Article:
Beaney’s Tractatus translation

I’m not sure what prompted me to send off for a copy of the new translation of the Tractatus by Michael Beaney (it is, though, a very inexpensive paperback from Oxford World Classics, for which OUP are to be thanked).

A quick description. The initial apparatus is almost a hundred pages. There is a sixty page Introduction, very much aimed at the new student reader. Then an eighteen page Note on the Text which goes into probably unnecessary detail. There is a daunting Bibliography and a short Wittgenstein Chronology. Then comes the Translation — but no German text on facing pages on the rather feeble grounds that the text is readily available online. (Given the choice, I’d have thought that many readers might have preferred the read-once Note on the Text to be mostly an online supplement, and the might-want-to-consult-often German original to be included.) There’s an Appendix giving the top-level numbered propositions again. And then twenty pages of Explanatory Notes, which often  comment on the original German, making the absence of the original again an oddity. And finally there is a two-part Glossary, first German-English and then English-German.

How useful is the Introduction? Much more importantly, how good is the Translation?

On the first, I’d say the Introduction is not particularly good or clear. Perhaps it tries to do too much in too short a space. The student new to the Tractatus would do much better to read the (albeit rather longer but wonderfully clear) chapters in Antony Kenny’s still remarkable 1973 Wittgenstein or perhaps the main chapters of Roger White’s still short 2006 Wittgenstein’s Tractatus Logico-Philosophicus.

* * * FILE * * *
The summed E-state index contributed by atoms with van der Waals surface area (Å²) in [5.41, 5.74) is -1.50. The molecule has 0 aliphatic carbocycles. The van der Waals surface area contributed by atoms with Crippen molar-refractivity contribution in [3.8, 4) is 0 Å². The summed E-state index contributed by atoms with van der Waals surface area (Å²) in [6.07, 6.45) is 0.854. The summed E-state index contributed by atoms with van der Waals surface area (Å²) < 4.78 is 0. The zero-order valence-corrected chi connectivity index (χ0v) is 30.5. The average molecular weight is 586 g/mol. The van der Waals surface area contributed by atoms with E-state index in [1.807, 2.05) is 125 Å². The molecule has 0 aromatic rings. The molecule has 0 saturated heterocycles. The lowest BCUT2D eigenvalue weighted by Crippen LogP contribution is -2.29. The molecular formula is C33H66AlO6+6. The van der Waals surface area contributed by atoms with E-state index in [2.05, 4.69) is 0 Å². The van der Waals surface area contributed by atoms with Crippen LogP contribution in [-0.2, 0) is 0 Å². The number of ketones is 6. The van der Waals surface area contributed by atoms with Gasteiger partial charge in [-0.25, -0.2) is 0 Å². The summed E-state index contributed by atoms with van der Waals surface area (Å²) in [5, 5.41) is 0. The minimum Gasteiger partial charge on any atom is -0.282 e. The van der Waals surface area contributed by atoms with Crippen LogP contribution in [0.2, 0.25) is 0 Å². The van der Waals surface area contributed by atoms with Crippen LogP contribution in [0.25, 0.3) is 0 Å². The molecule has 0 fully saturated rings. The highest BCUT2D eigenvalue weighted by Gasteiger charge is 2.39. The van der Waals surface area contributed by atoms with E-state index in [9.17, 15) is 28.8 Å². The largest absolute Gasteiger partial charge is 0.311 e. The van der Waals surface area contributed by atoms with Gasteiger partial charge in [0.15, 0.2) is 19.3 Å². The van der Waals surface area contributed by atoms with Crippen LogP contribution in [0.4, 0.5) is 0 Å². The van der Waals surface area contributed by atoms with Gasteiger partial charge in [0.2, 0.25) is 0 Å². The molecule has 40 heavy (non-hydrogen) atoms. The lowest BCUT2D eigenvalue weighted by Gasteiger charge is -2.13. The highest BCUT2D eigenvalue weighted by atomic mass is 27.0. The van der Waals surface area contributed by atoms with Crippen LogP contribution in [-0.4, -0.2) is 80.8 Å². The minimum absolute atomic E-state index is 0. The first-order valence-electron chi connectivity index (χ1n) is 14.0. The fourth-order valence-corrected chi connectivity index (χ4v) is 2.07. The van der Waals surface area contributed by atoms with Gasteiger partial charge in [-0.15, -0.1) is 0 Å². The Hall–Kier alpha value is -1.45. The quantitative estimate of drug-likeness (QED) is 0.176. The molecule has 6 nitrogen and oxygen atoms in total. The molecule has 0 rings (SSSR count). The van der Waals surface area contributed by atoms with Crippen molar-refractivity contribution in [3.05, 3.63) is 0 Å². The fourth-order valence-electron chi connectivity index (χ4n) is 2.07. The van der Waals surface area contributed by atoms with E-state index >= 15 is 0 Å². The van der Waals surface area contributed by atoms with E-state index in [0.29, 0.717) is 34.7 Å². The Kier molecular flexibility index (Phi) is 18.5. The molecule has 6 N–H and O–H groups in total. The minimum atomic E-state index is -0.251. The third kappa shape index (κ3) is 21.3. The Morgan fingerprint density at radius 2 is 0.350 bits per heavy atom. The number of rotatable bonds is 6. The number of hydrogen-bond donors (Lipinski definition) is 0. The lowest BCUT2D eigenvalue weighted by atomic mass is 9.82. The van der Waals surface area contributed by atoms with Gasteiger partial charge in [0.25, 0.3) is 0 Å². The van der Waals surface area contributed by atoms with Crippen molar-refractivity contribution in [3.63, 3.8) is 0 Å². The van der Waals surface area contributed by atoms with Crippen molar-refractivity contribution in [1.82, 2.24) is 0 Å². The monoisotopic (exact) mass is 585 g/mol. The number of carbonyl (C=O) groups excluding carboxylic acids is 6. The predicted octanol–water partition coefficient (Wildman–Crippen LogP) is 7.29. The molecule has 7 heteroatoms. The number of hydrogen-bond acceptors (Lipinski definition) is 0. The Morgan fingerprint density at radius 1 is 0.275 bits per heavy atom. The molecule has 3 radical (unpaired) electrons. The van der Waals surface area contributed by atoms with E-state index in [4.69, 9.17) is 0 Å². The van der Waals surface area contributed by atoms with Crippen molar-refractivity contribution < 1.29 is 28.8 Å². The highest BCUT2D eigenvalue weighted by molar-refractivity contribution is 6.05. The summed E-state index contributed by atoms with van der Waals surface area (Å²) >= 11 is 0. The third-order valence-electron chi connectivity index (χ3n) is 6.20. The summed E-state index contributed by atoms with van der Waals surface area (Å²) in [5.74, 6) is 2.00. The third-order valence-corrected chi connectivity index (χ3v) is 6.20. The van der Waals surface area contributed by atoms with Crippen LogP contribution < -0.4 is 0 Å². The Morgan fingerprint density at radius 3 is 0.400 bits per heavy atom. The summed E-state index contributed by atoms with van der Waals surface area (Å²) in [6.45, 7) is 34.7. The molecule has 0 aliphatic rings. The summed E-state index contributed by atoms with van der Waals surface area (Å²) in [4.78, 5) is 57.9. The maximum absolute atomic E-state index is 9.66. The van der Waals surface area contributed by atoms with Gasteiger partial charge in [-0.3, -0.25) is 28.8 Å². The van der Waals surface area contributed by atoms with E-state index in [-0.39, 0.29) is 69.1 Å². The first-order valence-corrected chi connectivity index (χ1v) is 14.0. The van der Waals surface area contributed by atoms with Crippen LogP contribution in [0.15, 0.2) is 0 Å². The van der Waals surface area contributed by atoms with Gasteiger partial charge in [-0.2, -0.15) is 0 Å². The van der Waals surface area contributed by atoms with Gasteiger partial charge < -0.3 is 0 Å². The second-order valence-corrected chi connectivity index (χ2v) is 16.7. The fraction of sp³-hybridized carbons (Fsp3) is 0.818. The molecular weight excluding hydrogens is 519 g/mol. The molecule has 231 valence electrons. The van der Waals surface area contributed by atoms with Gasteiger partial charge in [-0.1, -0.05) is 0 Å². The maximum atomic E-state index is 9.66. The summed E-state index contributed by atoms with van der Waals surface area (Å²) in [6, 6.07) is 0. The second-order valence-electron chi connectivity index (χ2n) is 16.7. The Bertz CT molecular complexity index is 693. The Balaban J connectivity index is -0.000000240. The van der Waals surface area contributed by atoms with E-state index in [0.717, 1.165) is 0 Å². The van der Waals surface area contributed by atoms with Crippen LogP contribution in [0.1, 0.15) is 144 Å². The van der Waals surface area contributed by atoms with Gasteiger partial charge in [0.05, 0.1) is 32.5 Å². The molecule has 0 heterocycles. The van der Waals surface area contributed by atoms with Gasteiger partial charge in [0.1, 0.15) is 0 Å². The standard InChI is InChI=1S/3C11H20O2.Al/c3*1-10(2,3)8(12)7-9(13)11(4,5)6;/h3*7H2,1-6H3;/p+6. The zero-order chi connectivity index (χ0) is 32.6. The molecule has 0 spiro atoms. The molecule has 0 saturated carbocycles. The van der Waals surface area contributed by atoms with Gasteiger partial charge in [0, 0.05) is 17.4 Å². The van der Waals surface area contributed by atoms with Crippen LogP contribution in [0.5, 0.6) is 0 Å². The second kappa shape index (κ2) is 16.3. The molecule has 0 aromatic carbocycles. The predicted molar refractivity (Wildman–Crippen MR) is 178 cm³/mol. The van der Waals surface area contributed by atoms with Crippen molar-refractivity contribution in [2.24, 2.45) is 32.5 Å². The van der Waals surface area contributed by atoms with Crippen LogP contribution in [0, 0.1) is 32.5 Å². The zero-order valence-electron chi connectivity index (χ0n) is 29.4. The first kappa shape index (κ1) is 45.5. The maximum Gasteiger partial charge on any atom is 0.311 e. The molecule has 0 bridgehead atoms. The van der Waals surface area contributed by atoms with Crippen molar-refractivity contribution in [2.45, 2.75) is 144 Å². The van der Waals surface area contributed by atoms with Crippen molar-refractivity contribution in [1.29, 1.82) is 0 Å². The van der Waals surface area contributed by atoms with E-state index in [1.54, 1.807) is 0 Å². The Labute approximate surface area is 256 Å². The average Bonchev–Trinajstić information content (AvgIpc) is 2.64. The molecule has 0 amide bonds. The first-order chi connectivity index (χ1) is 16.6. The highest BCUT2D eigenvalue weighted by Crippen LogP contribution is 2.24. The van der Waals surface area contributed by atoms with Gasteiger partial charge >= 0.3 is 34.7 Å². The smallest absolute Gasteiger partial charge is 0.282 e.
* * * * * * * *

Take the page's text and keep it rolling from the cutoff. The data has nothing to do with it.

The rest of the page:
As for the Translation, I’m in no position to really judge. But, almost at random, here’s the Pears/McGuinness rendering of 4.026:

The meanings of simple signs (words) must be explained to us if we are to understand them. With propositions, however, we make ourselves understood.

Beaney has

The meanings of simple signs (words) must be explained to us for us to understand them. With propositions, however, we communicate.

The repeated “us” in the first sentence is unnecessarily ugly. And Beaney adds a note on the second sentence “lit. we make ourselves understood, connecting with the use of ‘verstehen’ (‘understand’) in the previous sentence” which makes the departure from Pears/McGuinness seem a bit puzzling. Is Beaney’s version an improvement?

Again, here’s the Pears/McGuinness translation of 4.041

This mathematical multiplicity, of course, cannot itself be the subject of depiction. One cannot get away from it when depicting.

And Beaney:

This mathematical multiplicity, of course, cannot in it turn be depicted. One cannot get outside it in depiction.

Is the second sentence even English?

And so it goes. I’m not immediately bowled over. However, it is evident that a great deal of thought and widely-sought advice has gone into shaping the translation, and many of the notes on translation look well-judged. Beaney’s final explanatory note is a rather engaging two-page essay on why he has, for example, rendered the famed last sentence of the Tractatus as “Of what one cannot speak, about that one must be silent.”

As to content of the Tractatus itself, about that I must indeed be silent!

1 thought on “Beaney’s Tractatus translation”

  1. Reading “which makes the departure from Pears/McGuinness seem a bit puzzling” in light of the recent plagiarism controversy, I’ve realised that I’m not sure what rules are meant to apply to translations. Translators are presumably not supposed to copy freely from another translation, departing from its wording only when they think they can improve it. However, in many cases it must be difficult to produce a new translation that does not contain anything that would be flagged by the sort of software now used to detect plagiarism.

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